It's Time to Attack Spam Domain Registrars
In the ongoing war against spam, there are two battle fronts. The first involves taking down command-and-control centers for spam and related botnets. As seen with the downing of Atrivo and, even more importantly, McColo in late 2008, spam was reduced -- at least temporarily -- by 50 percent to 60 percent worldwide.
But there’s a second front in the war on spam: the fight against the domain registrars of all those “Enlargement“ and “Blue Pill” Websites. Usually simple ripoffs that one-in-a-million actually visits after reading a spam email, these sites are registered somewhere and ultimately recorded via ICANN , the Internet Corporation for Assigned Names and Numbers.
Here is a brief report from the trenches of this just-as-important second front in the virtual war against online abuse.
A candidate for "Medal of Honor" on this second front, for sheer tenacity and valor under fire, should be Knujon (“no junk” spelled backwards), a small, self-financed, volunteer, and open-source anti-spam group. Notwithstanding being refused the microphone in a recent open session at an ICANN conference (the session chairman thought discussions on spam were not appropriate) -- Knujon’s fight has been relentless.
The group’s thorough and detailed "February 2009 Registrar Report" is highly revealing. Garth Bruen of Knujon interestingly shows the current top 10 domain registrars for spam, abuse, and illicit activity, but also compares these against an earlier list from mid-2008.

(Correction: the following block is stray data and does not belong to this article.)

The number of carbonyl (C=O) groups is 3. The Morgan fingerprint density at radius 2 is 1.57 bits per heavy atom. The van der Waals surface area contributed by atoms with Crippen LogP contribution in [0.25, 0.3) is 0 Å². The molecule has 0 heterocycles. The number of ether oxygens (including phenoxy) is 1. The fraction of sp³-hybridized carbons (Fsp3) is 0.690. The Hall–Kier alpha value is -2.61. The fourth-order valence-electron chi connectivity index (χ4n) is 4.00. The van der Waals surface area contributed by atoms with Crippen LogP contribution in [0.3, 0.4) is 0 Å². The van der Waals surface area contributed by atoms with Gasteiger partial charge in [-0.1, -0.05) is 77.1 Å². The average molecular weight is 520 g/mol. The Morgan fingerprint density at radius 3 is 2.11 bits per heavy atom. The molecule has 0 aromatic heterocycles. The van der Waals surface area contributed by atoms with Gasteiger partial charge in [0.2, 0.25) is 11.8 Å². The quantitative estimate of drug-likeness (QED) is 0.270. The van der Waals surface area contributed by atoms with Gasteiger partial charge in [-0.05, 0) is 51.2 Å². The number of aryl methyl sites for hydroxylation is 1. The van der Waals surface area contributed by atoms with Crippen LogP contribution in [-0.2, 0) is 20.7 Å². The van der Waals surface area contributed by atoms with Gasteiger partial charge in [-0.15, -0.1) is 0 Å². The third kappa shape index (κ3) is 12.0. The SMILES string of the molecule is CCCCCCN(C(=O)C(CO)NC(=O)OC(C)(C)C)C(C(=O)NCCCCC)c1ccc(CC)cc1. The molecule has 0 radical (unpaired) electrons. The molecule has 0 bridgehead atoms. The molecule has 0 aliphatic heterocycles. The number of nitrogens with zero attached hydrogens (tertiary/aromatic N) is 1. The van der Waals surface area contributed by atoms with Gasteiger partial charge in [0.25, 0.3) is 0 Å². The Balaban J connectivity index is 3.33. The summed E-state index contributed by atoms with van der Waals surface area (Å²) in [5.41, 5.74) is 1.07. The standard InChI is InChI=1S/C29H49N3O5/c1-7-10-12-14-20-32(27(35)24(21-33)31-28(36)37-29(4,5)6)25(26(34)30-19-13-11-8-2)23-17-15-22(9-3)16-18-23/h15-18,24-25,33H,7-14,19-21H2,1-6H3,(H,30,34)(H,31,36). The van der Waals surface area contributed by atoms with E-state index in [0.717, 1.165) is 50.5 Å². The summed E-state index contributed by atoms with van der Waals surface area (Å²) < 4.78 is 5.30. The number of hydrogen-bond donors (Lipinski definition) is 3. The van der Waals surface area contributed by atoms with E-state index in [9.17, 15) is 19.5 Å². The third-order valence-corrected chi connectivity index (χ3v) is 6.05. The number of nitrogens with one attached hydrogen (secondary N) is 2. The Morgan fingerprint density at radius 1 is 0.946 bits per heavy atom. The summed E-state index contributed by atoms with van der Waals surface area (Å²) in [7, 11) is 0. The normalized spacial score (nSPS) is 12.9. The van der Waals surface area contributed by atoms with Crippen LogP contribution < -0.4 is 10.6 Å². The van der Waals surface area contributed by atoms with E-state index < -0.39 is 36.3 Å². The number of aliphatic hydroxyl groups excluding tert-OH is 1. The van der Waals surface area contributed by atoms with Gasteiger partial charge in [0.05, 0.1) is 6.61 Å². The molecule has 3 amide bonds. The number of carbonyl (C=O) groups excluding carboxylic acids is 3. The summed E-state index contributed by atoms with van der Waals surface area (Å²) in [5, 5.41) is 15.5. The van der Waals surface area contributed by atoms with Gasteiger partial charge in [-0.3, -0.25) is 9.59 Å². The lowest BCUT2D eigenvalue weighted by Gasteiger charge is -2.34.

Top of the list currently, and previously, is “Xin Net Bei Gong Da Software,” with a portfolio of 1 million domains, more than 9,000 of which are abusive domains, each of which generates 350 spam counts per domain at any one time. This outfit generated over 3 million instances of spam in the measured timeframe.
However, there’s good news, too: Beijing Innovative Networks and Joker were two registrars issued Breach Notices by ICANN. As stated in the Knujon report, “They were basically told to clean up their operation or risk losing accreditation which would effectively take them out of the domain industry. They took the notices very seriously and made changes to their operations.”
EstDomains, closely associated with Atrivo and McColo, lost its accreditation after appealing to ICANN. Interestingly, the 179,000 active EstDomains taken over by the organization Directi are listed, purely for informational purposes, on hostexploit (Tools and Resources), and there has been a dramatic drop in abuse from those domains.
Directi, which was on Knujon's earlier list, has since September 2008 suspended more than 200,000 abusive domains, including 180 major child pornography domains also reported to InHope and the Internet Watch Foundation. Directi also has stripped domain privacy from more than 500,000 further domains.
However, as was the case with Directi, and is the problem with eNom and Wild West Domains (owned by Go Daddy), the major goal in the fight against abusive registrars is to gain control over the re-sellers of offending domain names.
Two official statements from ICANN should help us understand what the community has to do if we want to reduce spam and other abuse from registrars:
With tens of millions of domain names in existence, and tens of thousands changing hands each day, ICANN relies upon the wider Internet community to report and review what it believes to be inaccurate registration data for individual domains.
ICANN sends, on average, over 75 enforcement notices per month following complaints from the community.
What can you do about it? Join up as a recruit; make your complaint to ICANN or to the registrar, ISP, or host; speak out to StopBadware; forward your spam to Knujon (they actually want it)...
To borrow from the old wartime recruitment campaigns: “Your Internet Community Needs You!”